The bold BUT incredibly OTT opening with Levitt’s Petit standing on top of the Statue of Liberty waffling on about the beauty of the wire didn’t build my hopes up. However, Levitt’s charm and charisma was hard to resist and he delivered a fantastic performance as the tightrope artist. It was only by scrolling through some YouTube videos recently that I realised how good his performance. His accent was spot on.

The Walk started with a very easy going opening as we flick through Petit’s life as a street performer and delved into his passion for tightrope walking. It was beautifully shot. Dariusz Wolski’s cinematography impressing me yet again. The mish-mash of monochrome with colour was very nice on the eye.

There was a Chaplinesque quality to the story telling as Petit struggles to make ends meet and falls for the lovely Charlotte Le Bon (The Hundred Foot Journey). The only problem was that the pace did drag and after the hour marker, the gang still hadn’t got to New York.

I was happy to watch Petit hone his craft under the watchful eye of Ben Kingsley’s bitter circus vendor Papa Rudy. BUT after half an hour, it felt a little repetitive. Rudy’s character was also a little weak. Kingsley did his best BUT he was soon thrown into the background.

I understand that the film is very much about Petit. BUT we had all these characters and only some of them managed to make a real impression. Le Bon and Levitt may have had good chemistry but their story line didn’t really go anywhere. She was left wondering around for most of the film with a pair of binoculars. And when their subplot did pick up, it was resolved quite unexpectedly and abruptly. Shame.

I loved the fact that in most of these movies; the cast just speak English when they are supposed to be from another country. However, this time around, Zemeckis tackles that quite well. Petit demands everyone speak English as he is practising before his trip to the Big Apple. The fact that everybody had a spout of speaking French, Ukrainian and all sorts was a nice change.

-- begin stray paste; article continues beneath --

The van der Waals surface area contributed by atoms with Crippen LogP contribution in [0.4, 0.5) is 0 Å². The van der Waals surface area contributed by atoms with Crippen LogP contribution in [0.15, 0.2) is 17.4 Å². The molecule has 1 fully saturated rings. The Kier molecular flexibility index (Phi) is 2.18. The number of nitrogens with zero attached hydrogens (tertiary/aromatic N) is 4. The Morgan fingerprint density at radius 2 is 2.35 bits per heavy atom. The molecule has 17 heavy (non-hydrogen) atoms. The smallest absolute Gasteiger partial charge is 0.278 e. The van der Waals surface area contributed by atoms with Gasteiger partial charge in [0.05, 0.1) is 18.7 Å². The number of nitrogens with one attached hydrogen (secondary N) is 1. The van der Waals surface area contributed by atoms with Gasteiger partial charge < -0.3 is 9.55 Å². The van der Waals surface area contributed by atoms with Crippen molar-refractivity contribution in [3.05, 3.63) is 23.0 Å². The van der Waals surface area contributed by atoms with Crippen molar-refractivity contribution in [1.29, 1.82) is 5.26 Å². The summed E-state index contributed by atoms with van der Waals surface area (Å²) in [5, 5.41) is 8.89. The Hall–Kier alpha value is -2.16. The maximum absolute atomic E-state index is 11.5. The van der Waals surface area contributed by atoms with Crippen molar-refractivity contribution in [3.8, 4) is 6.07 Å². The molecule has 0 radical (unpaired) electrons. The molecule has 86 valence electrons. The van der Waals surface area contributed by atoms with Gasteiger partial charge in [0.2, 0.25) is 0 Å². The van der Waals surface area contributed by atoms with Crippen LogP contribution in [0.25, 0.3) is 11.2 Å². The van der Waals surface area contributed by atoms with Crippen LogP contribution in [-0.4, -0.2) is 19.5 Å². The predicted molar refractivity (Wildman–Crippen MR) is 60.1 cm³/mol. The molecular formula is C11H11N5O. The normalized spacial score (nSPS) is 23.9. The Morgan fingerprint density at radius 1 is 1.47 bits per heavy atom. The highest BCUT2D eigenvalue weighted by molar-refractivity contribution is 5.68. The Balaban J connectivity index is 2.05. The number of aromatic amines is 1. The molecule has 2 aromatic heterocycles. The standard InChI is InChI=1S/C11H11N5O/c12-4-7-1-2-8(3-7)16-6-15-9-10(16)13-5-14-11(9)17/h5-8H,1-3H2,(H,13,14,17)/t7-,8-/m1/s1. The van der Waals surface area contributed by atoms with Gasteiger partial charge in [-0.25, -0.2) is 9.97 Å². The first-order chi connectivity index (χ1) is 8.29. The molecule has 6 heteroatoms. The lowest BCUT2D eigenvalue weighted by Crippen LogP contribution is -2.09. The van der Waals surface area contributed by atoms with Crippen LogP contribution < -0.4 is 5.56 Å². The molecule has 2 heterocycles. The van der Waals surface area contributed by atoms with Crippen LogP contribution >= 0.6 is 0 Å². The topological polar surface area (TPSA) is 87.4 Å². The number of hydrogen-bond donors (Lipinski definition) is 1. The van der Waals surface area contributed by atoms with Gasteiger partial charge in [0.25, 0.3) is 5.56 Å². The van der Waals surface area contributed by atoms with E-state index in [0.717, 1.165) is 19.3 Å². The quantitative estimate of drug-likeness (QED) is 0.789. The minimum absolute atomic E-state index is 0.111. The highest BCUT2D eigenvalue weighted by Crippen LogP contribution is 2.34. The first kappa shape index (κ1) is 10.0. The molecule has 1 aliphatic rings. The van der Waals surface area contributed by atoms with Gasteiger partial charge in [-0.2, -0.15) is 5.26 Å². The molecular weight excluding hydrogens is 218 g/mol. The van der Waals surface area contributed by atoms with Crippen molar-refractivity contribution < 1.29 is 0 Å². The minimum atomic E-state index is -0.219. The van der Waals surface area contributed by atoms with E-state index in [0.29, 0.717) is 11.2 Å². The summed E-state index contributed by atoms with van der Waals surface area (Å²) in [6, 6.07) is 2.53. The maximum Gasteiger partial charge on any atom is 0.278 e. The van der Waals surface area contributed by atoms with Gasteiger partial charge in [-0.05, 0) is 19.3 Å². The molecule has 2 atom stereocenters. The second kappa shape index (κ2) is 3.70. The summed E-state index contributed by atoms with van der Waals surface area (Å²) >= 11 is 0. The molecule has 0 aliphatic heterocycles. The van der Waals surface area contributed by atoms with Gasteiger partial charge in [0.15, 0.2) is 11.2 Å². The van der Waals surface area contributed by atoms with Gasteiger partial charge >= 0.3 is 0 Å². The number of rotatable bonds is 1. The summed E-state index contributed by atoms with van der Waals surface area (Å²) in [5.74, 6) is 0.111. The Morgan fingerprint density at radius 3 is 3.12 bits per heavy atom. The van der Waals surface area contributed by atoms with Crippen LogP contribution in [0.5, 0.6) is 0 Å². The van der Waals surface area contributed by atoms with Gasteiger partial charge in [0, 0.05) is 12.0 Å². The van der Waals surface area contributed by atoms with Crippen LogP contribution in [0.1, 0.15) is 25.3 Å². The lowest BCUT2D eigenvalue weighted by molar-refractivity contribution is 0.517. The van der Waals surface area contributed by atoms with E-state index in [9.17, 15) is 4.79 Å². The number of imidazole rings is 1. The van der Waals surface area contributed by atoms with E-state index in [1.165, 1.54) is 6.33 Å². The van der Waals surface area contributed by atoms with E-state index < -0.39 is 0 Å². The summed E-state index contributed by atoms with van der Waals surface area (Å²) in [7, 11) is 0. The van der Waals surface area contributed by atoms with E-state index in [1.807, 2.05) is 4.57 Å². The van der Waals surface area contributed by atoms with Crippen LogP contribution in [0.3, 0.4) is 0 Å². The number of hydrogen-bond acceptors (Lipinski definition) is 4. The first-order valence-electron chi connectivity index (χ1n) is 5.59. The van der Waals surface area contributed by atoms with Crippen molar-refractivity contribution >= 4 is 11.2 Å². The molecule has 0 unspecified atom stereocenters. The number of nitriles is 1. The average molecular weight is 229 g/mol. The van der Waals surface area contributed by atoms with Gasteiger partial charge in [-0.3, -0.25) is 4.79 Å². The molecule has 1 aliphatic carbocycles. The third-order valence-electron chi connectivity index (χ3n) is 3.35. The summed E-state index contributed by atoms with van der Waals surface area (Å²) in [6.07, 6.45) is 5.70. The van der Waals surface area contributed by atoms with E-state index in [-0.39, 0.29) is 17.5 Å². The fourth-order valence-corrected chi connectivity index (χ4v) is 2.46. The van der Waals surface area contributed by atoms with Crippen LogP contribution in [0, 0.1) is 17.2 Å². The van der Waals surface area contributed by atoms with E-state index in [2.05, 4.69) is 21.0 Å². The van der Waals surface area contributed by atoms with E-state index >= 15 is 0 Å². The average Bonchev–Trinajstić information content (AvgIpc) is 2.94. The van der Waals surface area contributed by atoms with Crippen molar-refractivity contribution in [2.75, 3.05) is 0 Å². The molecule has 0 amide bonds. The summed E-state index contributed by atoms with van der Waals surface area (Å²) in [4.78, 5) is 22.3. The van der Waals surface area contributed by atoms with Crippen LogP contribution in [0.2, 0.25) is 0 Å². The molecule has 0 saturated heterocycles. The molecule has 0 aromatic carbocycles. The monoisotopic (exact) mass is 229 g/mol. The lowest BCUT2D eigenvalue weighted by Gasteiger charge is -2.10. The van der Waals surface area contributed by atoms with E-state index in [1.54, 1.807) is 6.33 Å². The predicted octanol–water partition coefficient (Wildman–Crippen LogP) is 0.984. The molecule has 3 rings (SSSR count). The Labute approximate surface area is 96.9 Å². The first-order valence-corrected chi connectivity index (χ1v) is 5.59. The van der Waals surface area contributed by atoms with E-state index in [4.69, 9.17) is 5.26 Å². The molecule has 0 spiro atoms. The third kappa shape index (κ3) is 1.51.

James Badge Dale managed to make a scene stealing supporting turn as JP. Their first meeting in a tech shop was hilarious. Cesar Domboy was the only other crew member that I could remember and that was only because he was the mathematician and strategist who suffered from bad vertigo. You could call it a mile off on what he was going to happen with the poor chap.

The last 45 minutes was superb. It was tense, suspenseful and that was just watching the crew trying to sneak their way into the Towers. The reconnaissance, the hiding, the fear of getting caught was brilliantly captured. It felt like something out of The Sting.

You always worry with a film of this magnitude that the build-up won’t pay off. That the very event that film is based around will not deliver. Well, have no fear. La piece de resistance was superb. The sweeping panoramic shots gave me vertigo as Petit stood at the end of a beam looking down 110 stories. I could feel butterflies in my stomach.

I was worried that the CGI might ruin the experience. There were moments where everything looked a little overdone. Too much animation. I wish I had invested in 3D or IMAX for this. It would definitely have enhanced everything.

From the moment, he takes his first step, I was transfixed. My heart was in my mouth. Even though I knew the outcome. I couldn’t believe it. Although, the CGI may have niggled at me, it was still stunning and a little sad to see the Twin Towers in all their glory.

There was a subtle but lovely end note to the piece. You cannot hide one remarkable event without remembering such a tragic one BUT it was a nice tribute.

The Walk could easily have been cut by a good half hour BUT that didn’t stop an enthralling sequence and a stellar performance from a very talented actor.

3/5